BMS in sickle cell partnership to help treat Angolan children

Posted: 27 June 2016 | | No comments yet

The Angola Sickle Cell Initiative and Bristol-Myers Squibb are teaming up to provide children with sickle cell disease in Angola with Droxia…

The Angola Sickle Cell Initiative and Bristol-Myers Squibb are teaming up to provide children with sickle cell disease in Angola with an effective medication to which many patients in the country have lacked access.

sickle cell

The programme will provide thousands of Angolan children regular access to Bristol-Myers Squibb’s Droxia (hydroxyurea), which is indicated to reduce the frequency of painful crises and the need for blood transfusions in patients with sickle cell anaemia with recurrent moderate to severe painful crises. This new five-year demonstration programme is intended to build understanding of the effectiveness of treating children in resource-limited settings and to establish the cost benefits to the healthcare systems.

Commenting on the news, Dr David Poplack, director of the Texas Children’s Cancer and Haematology Centers and professor of paediatric oncology at Baylor College of Medicine, said: “World Sickle Cell Day was June 19, so this is a momentous time to announce this new partnership to provide potentially life-altering medication to thousands of children in Angola, one of Africa’s countries hardest hit by sickle cell disease. Hydroxyurea is known to lessen the devastating complications of sickle cell disease.”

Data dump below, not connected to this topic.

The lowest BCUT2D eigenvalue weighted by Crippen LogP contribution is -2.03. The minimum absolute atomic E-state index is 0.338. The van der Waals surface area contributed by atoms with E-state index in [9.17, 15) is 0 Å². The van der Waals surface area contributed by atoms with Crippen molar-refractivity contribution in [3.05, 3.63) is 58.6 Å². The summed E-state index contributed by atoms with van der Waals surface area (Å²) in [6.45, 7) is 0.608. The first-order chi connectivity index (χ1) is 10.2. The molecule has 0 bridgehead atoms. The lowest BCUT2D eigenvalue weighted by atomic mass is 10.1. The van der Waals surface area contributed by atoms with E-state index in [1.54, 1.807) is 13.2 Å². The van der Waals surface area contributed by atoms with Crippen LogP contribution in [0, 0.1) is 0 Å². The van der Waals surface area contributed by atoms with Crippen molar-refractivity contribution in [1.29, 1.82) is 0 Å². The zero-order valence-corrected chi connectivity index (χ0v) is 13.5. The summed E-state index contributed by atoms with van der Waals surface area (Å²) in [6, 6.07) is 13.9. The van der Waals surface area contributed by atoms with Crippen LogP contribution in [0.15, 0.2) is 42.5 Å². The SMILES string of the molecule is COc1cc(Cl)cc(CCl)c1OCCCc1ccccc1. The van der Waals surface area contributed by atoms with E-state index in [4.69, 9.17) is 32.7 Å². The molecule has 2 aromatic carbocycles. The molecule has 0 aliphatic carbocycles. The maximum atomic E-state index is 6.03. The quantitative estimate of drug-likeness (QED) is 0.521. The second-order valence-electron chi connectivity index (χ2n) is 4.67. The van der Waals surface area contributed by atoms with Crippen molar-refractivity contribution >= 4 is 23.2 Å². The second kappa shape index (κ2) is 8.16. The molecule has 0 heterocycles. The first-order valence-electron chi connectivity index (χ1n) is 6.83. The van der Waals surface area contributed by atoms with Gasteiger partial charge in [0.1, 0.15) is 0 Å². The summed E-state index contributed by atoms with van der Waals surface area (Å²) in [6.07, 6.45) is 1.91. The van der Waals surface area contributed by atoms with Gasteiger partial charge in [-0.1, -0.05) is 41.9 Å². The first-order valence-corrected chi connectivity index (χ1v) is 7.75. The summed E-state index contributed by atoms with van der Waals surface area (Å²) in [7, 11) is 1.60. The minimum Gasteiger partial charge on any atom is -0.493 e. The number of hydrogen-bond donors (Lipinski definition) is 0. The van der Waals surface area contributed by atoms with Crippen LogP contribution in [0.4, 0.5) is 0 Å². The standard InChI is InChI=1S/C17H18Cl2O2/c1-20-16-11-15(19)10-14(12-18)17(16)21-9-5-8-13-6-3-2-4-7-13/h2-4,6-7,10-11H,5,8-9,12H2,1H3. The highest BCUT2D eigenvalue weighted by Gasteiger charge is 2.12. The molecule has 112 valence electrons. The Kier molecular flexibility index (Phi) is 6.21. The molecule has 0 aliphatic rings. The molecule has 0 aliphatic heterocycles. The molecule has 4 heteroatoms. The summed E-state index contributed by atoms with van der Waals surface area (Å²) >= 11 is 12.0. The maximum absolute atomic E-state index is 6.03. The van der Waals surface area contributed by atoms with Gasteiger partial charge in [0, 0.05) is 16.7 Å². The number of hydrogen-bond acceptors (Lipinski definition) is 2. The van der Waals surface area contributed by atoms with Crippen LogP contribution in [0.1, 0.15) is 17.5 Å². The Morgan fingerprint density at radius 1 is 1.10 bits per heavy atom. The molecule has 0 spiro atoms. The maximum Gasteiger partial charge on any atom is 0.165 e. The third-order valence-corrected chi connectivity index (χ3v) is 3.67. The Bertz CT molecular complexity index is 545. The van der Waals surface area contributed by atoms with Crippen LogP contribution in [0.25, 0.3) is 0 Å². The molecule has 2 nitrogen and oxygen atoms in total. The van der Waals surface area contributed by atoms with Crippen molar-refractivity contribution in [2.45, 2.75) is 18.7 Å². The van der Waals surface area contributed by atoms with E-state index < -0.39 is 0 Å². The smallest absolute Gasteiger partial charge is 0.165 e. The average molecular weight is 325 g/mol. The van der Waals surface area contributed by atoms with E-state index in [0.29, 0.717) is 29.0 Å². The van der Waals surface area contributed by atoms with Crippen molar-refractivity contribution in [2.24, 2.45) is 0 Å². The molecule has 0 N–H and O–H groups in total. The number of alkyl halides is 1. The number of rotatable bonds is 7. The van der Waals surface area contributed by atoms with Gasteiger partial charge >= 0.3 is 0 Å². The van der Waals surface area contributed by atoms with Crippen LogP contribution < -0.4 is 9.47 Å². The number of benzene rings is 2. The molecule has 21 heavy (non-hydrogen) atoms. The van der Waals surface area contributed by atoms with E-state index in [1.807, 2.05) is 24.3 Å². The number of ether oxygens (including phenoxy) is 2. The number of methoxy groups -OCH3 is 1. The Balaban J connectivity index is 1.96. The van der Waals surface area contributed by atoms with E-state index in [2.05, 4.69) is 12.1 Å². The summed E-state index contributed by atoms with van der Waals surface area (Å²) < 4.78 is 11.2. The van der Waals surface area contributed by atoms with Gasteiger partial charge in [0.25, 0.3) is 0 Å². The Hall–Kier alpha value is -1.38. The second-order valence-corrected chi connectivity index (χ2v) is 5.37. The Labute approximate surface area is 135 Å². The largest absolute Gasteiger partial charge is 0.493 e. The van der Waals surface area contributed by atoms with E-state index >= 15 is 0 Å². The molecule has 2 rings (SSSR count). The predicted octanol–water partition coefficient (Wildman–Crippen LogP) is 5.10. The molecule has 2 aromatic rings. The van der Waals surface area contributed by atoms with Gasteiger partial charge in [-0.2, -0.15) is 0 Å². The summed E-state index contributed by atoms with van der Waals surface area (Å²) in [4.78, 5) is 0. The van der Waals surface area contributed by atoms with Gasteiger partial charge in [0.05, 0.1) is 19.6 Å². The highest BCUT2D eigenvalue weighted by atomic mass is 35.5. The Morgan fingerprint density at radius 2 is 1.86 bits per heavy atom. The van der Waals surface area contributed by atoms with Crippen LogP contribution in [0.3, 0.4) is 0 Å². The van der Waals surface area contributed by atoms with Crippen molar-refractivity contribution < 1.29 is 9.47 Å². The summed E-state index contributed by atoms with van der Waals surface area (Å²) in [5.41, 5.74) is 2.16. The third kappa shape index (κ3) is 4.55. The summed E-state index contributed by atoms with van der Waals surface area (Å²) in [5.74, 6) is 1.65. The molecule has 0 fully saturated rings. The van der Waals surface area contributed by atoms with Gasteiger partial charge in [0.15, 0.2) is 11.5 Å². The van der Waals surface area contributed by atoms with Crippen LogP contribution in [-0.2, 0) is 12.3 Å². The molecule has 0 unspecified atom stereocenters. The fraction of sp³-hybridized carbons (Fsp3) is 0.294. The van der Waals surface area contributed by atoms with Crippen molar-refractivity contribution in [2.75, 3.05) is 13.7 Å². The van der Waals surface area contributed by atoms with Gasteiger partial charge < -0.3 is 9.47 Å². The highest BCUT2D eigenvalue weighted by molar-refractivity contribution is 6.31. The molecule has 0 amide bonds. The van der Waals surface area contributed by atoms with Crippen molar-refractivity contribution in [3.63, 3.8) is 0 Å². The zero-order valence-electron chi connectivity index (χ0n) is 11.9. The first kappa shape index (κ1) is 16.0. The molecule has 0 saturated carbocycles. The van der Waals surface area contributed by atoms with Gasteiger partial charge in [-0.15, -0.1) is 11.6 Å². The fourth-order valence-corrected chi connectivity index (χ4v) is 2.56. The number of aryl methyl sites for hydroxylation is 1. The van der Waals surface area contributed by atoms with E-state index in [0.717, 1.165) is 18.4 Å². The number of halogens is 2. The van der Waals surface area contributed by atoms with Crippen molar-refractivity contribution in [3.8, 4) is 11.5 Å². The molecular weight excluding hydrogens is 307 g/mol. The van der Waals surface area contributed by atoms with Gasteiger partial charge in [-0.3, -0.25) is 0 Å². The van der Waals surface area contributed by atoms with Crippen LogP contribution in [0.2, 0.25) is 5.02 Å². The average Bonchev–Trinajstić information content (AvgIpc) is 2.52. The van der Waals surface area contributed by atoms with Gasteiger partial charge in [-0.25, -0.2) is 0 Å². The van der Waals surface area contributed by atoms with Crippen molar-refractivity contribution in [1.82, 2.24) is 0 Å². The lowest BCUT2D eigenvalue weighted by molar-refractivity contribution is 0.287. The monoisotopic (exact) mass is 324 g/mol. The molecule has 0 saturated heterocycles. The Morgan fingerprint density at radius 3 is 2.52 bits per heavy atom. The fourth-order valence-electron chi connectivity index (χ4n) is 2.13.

Angola has one of the highest rates of the disease

Angola has one of the world’s highest rates of the sickle cell disease with up to 10,000 babies born with the disease each year. By some estimates, up to 50 percent of these children die before five years of age. However, most patients in the country have not had access to hydroxyurea.

Bristol-Myers Squibb will donate Droxia for the treatment of up to 1,200 children during the first two years of the programme, increasing this up to 4,100 after the pilot period. The programme will launch in Luanda and Cabinda and later will expand to additional sites.

“We are proud to partner with the Angola Sickle Cell Initiative to help bring much needed treatment to infants born with this painful and deadly disease,” said John Damonti, vice president of corporate philanthropy at Bristol-Myers Squibb and president of the Bristol-Myers Squibb Foundation. “As important as providing treatment to the 4,100 children is that at the end of this five-year demonstration project, we should have ample data needed for governments and funders to consider providing the resources necessary to support large-scale treatment programmes.”

Leaders of this new initiative hope to demonstrate over the five years the health benefits and cost effectiveness of a hydroxyurea treatment programme for infants with sickle cell disease, and use patient data and outcomes as the foundation for an advocacy plan to provide treatment to all children in Angola and throughout the continent.

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